McClelland Boys in Bother

    Let’s backtrack a little to Mr. James McLelland. James if you recall was renting a house at McLelland’s Buildings and also happened to be the son of William McLelland, the owner of neighbouring McLelland’s Land explored earlier. When William McLelland (miner and carter) died in 1906, James unfortunately went “off the rails” somewhat and lets just say, he was in the newspaper often, for not the best reasons.

    On Wednesday 20th February 1907, James found himself standing in Glasgow Sheriff Court, turned out in his best suit. The accusation against him was serious for stealing £108 (about £15,000 in today’s money), along with a gold watch, 2 gold rings, 2 silver albert chains and a purse from his mother, who was a widow, living at Springwell. An agent for James, stated to the court that the accused’s father had been a carter and died 6 months earlier, leaving considerable property and over £300 in money. (nearly £50,000 today). The family were distrustful of banks and the sum of money was kept at home at McLelland’s Buildings, in their home within an 8 day clock in the front room.

    About 3 weeks before the court date, the brother of James had appeared in court charged with taking £100 from the pot without permission. The problem was since the death of the father, the widowed mother had been drinking heavily and the pot of cash was depleting. A curator of the money had been appointed in courts at an earlier date, the intention being on resolving through legal process who was entitled to what. However, James and his brother, worried by this situation took it upon themselves at different times to help themselves to a share, before any legal authority instructed them. Looking at this situation, it must have been very difficult for them to see such a large sum of cash being kept at home and not to touch it.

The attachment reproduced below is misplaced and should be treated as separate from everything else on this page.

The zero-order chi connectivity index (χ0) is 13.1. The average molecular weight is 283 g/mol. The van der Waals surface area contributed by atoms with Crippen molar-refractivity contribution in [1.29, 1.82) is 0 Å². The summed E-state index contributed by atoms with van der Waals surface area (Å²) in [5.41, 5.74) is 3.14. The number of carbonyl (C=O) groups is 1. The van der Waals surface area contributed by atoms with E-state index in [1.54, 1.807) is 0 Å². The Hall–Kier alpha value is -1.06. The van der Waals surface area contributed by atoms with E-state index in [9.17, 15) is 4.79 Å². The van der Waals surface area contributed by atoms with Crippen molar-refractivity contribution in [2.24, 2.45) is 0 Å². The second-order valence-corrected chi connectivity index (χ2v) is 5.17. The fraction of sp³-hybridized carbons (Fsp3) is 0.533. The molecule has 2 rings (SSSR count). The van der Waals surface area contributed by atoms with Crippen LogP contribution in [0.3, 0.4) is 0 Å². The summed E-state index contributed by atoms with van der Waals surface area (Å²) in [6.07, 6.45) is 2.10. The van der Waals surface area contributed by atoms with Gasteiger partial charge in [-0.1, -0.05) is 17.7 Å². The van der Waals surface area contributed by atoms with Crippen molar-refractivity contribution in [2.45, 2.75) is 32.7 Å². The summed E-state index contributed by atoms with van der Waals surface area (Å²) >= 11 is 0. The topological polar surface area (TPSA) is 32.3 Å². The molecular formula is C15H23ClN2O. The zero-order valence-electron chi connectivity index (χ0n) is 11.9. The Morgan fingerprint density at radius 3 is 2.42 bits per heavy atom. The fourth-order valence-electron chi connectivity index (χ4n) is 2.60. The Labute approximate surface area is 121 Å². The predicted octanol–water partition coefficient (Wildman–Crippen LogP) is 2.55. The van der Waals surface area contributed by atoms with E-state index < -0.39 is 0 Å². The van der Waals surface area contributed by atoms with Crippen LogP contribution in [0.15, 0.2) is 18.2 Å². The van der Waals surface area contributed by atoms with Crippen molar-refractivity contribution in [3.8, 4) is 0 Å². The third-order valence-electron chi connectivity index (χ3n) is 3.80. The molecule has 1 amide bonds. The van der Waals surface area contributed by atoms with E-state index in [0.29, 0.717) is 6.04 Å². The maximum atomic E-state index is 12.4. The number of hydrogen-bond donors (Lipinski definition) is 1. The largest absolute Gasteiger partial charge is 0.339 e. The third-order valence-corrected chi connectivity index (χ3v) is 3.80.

One evening, James had got very much the worse for wear with his mother in a drinking session and it is then whilst under influence that he abstracted the money and the articles. He then fled to Edinburgh, but was later caught, the money returned with exception of £16 spent. James pleaded guilty telling the court he thought he had only taken his legal third share, leaving two thirds to be split between his brother and mother. The matter in court actually proved quite complex, for in truth, there was a high likelihood that a third of the money did belong to James, or indeed soon would. The judge explained this to him and asked if he wished to change the plea to not guilty. James did and was sentenced on the diminished plea.

    However, even as early as July 1900, James’s brother John McClelland had broken into a house in Burnbank and stolen items, being jailed for 40 days. It is not unnoticed that this was long before the father’s death.

From the book, “Blantyre Glasgow Road – The Real Story” by Paul Veverka (c) 2017


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